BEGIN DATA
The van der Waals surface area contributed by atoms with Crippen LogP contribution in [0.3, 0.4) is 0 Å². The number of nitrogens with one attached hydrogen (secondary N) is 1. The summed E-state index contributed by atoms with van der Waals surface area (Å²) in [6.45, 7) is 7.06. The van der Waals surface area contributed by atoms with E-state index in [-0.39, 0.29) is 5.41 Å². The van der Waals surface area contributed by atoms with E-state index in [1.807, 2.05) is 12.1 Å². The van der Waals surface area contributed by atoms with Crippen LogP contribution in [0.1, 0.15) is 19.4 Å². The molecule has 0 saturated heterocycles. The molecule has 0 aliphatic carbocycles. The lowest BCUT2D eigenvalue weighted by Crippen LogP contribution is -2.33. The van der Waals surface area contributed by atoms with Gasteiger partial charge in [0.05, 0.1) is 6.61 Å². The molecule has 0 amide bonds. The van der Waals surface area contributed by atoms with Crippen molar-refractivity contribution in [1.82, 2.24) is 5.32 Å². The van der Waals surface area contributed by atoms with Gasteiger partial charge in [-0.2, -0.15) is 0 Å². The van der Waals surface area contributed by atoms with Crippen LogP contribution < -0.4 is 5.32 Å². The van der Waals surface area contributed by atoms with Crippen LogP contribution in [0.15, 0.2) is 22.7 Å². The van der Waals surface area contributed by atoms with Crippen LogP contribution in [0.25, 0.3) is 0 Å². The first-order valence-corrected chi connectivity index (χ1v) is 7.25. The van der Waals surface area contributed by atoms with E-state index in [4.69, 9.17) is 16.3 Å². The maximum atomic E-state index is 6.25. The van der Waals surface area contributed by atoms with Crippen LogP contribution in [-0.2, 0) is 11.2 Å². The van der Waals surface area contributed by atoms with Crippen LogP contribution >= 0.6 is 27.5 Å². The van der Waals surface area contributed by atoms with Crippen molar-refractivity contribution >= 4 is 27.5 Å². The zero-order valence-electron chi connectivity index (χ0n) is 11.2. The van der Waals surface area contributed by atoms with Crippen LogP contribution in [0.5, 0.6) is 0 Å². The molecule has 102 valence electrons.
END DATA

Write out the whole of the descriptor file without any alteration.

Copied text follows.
The van der Waals surface area contributed by atoms with Crippen LogP contribution in [0.3, 0.4) is 0 Å². The number of nitrogens with one attached hydrogen (secondary N) is 1. The summed E-state index contributed by atoms with van der Waals surface area (Å²) in [6.45, 7) is 7.06. The van der Waals surface area contributed by atoms with E-state index in [-0.39, 0.29) is 5.41 Å². The van der Waals surface area contributed by atoms with E-state index in [1.807, 2.05) is 12.1 Å². The van der Waals surface area contributed by atoms with Crippen LogP contribution in [0.1, 0.15) is 19.4 Å². The molecule has 0 saturated heterocycles. The molecule has 0 aliphatic carbocycles. The lowest BCUT2D eigenvalue weighted by Crippen LogP contribution is -2.33. The van der Waals surface area contributed by atoms with Gasteiger partial charge in [0.05, 0.1) is 6.61 Å². The molecule has 0 amide bonds. The van der Waals surface area contributed by atoms with Crippen molar-refractivity contribution in [1.82, 2.24) is 5.32 Å². The van der Waals surface area contributed by atoms with Gasteiger partial charge in [-0.2, -0.15) is 0 Å². The van der Waals surface area contributed by atoms with Crippen LogP contribution < -0.4 is 5.32 Å². The van der Waals surface area contributed by atoms with Crippen LogP contribution in [0.15, 0.2) is 22.7 Å². The van der Waals surface area contributed by atoms with Crippen LogP contribution in [0.25, 0.3) is 0 Å². The first-order valence-corrected chi connectivity index (χ1v) is 7.25. The van der Waals surface area contributed by atoms with E-state index in [4.69, 9.17) is 16.3 Å². The maximum atomic E-state index is 6.25. The van der Waals surface area contributed by atoms with Crippen LogP contribution in [-0.2, 0) is 11.2 Å². The van der Waals surface area contributed by atoms with Crippen LogP contribution >= 0.6 is 27.5 Å². The van der Waals surface area contributed by atoms with Crippen molar-refractivity contribution >= 4 is 27.5 Å². The zero-order valence-electron chi connectivity index (χ0n) is 11.2. The van der Waals surface area contributed by atoms with Crippen LogP contribution in [0.5, 0.6) is 0 Å². The molecule has 102 valence electrons.